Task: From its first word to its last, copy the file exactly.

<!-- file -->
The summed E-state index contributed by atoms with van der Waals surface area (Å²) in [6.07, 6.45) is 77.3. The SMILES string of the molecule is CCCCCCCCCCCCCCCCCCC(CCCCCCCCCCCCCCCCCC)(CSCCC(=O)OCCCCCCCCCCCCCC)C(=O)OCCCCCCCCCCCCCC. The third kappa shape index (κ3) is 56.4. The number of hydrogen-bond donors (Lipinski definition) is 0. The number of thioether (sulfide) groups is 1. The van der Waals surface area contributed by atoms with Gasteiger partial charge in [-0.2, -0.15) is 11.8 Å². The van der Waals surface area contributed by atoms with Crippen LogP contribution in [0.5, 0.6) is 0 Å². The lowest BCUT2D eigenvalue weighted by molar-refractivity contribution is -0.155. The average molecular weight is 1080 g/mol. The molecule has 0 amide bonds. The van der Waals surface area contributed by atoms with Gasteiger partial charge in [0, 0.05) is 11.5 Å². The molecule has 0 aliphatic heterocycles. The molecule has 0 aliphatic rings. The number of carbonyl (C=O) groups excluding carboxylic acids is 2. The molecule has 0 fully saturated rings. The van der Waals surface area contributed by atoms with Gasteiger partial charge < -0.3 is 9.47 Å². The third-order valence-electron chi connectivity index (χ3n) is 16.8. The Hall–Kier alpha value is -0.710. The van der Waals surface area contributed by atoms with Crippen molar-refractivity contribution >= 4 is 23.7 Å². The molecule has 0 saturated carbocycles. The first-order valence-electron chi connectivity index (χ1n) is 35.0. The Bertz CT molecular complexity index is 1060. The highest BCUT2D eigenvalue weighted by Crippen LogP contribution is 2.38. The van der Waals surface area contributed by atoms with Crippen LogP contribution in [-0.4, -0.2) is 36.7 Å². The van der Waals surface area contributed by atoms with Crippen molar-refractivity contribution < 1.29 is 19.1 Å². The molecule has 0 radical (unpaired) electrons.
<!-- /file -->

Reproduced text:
The summed E-state index contributed by atoms with van der Waals surface area (Å²) in [6.07, 6.45) is 77.3. The SMILES string of the molecule is CCCCCCCCCCCCCCCCCCC(CCCCCCCCCCCCCCCCCC)(CSCCC(=O)OCCCCCCCCCCCCCC)C(=O)OCCCCCCCCCCCCCC. The third kappa shape index (κ3) is 56.4. The number of hydrogen-bond donors (Lipinski definition) is 0. The number of thioether (sulfide) groups is 1. The van der Waals surface area contributed by atoms with Gasteiger partial charge in [-0.2, -0.15) is 11.8 Å². The van der Waals surface area contributed by atoms with Crippen LogP contribution in [0.5, 0.6) is 0 Å². The lowest BCUT2D eigenvalue weighted by molar-refractivity contribution is -0.155. The average molecular weight is 1080 g/mol. The molecule has 0 amide bonds. The van der Waals surface area contributed by atoms with Gasteiger partial charge in [0, 0.05) is 11.5 Å². The molecule has 0 aliphatic heterocycles. The molecule has 0 aliphatic rings. The number of carbonyl (C=O) groups excluding carboxylic acids is 2. The molecule has 0 fully saturated rings. The van der Waals surface area contributed by atoms with Gasteiger partial charge < -0.3 is 9.47 Å². The third-order valence-electron chi connectivity index (χ3n) is 16.8. The Hall–Kier alpha value is -0.710. The van der Waals surface area contributed by atoms with Crippen molar-refractivity contribution >= 4 is 23.7 Å². The molecule has 0 saturated carbocycles. The first-order valence-electron chi connectivity index (χ1n) is 35.0. The Bertz CT molecular complexity index is 1060. The highest BCUT2D eigenvalue weighted by Crippen LogP contribution is 2.38. The van der Waals surface area contributed by atoms with Crippen LogP contribution in [-0.4, -0.2) is 36.7 Å². The van der Waals surface area contributed by atoms with Crippen molar-refractivity contribution < 1.29 is 19.1 Å². The molecule has 0 radical (unpaired) electrons.